I have time to do the math. From Ingenio to Puerto de las Nieves, about 100km long, there would only be one restaurant. If that were closed, I would be far too short of water. Oh dear, what to do? I drive through the first houses of the village. Still pitch dark. It doesn’t look like anything is open now, around 5 o’clock. Suddenly a man with a basket steps out of a house next to me. I bravely stop and ask if he could sell a bottle of water. No, unfortunately not. He opens his car door and pulls out a half-filled bottle. I thank him profusely. I wonder how old the water is. I’d rather not think about it. It was better than dying of thirst.

A little further. A figure dressed in white steps out of a door. What will he think of me when I ask him if he knows if there is a cafeteria open nearby? At this hour. He’ll probably think the old lady is crazy. But it’s already out. He says something in Spanish and I understand that I should wait a moment. Beguiling smells waft out of the open door. I am asked to enter. It is a small bakery. Fran and Elena provide me with water, cappuccino and delicious pastries. With the help of the translator, I explain what I am doing here so early. I understand something about „nieves“, aha, that’s similar to the Italian „neve“ – meaning snow. Help, I can get this far up in the snow? That’s all I need … My rescuers bid me farewell and tell me to pull the door into the lock behind me. The next ones would probably not be so lucky. Many thanks to Pastel y Miga!!!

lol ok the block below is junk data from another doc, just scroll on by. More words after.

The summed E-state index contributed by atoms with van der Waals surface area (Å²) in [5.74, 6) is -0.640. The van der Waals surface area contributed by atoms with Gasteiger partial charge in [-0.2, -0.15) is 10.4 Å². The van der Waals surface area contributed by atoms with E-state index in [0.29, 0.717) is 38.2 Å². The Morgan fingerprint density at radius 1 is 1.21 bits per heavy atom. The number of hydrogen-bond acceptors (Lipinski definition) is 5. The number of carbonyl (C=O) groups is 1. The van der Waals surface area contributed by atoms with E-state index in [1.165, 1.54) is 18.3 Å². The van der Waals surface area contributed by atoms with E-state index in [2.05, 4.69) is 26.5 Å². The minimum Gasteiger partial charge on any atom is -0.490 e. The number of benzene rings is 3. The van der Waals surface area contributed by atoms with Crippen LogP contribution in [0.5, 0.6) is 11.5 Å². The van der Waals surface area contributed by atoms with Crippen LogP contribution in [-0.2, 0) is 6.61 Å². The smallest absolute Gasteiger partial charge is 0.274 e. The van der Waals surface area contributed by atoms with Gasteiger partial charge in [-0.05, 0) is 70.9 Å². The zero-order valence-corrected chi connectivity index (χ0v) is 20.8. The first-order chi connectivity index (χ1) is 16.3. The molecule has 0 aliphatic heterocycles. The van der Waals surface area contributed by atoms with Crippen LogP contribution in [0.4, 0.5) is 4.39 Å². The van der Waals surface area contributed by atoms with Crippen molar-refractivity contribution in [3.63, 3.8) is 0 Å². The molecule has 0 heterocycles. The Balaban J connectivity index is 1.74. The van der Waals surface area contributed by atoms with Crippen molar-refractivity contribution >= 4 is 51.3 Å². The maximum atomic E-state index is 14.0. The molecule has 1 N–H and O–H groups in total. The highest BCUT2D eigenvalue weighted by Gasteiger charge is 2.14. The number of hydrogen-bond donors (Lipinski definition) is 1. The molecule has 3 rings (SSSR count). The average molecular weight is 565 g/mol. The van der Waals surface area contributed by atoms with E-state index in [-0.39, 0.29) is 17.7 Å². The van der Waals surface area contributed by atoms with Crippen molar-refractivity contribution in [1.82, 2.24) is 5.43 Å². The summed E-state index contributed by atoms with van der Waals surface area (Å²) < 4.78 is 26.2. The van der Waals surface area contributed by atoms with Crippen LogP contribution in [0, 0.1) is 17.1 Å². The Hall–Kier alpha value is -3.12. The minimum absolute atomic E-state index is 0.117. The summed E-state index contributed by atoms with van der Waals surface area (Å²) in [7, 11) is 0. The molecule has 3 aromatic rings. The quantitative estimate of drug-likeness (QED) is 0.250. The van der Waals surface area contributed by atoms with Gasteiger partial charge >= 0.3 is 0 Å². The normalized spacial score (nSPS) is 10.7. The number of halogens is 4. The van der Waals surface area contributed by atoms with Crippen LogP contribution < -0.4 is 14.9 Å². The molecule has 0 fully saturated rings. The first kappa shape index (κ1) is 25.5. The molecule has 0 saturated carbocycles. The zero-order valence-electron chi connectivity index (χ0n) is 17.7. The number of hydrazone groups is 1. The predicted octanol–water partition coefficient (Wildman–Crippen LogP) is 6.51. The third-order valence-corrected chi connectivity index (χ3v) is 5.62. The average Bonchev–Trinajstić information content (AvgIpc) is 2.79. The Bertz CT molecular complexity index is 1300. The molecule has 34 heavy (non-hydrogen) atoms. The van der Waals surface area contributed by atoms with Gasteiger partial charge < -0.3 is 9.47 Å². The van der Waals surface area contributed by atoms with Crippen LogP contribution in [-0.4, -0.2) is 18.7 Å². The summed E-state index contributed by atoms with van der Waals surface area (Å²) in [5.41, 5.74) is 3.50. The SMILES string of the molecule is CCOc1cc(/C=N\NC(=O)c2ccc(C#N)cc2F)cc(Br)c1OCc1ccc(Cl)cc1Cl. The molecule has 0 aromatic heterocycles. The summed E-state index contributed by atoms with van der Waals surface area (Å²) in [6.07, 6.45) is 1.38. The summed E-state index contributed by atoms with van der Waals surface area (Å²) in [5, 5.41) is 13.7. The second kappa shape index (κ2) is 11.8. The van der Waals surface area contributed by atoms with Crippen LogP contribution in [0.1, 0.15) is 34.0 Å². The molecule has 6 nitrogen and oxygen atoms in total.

Now I am on the ascent, which leads me up through a green valley. The fall wind rushes mercilessly down the mountain slopes and almost pulls me off my bike several times. Further up, the wind dies down, but now the asphalt is over and it’s very steep and hike a bike into the terrain. Eventually I reach the top. And there should be snow here? Then my eyes fall on a road sign and the scales fall from my eyes: Pico de las Nieves. Oh, that’s what the pastry chef meant in the morning.

Now many kilometres of fast descent follow. I almost miss the only restaurant far and wide at a small crossroads. The landlord laughs as I order everything, up and down the menu: Chicken soup, bread with garlic knit, blueberry tart, cappuccino, Aquarius, a delicious Spanish lemonade. „The woman must be famished …“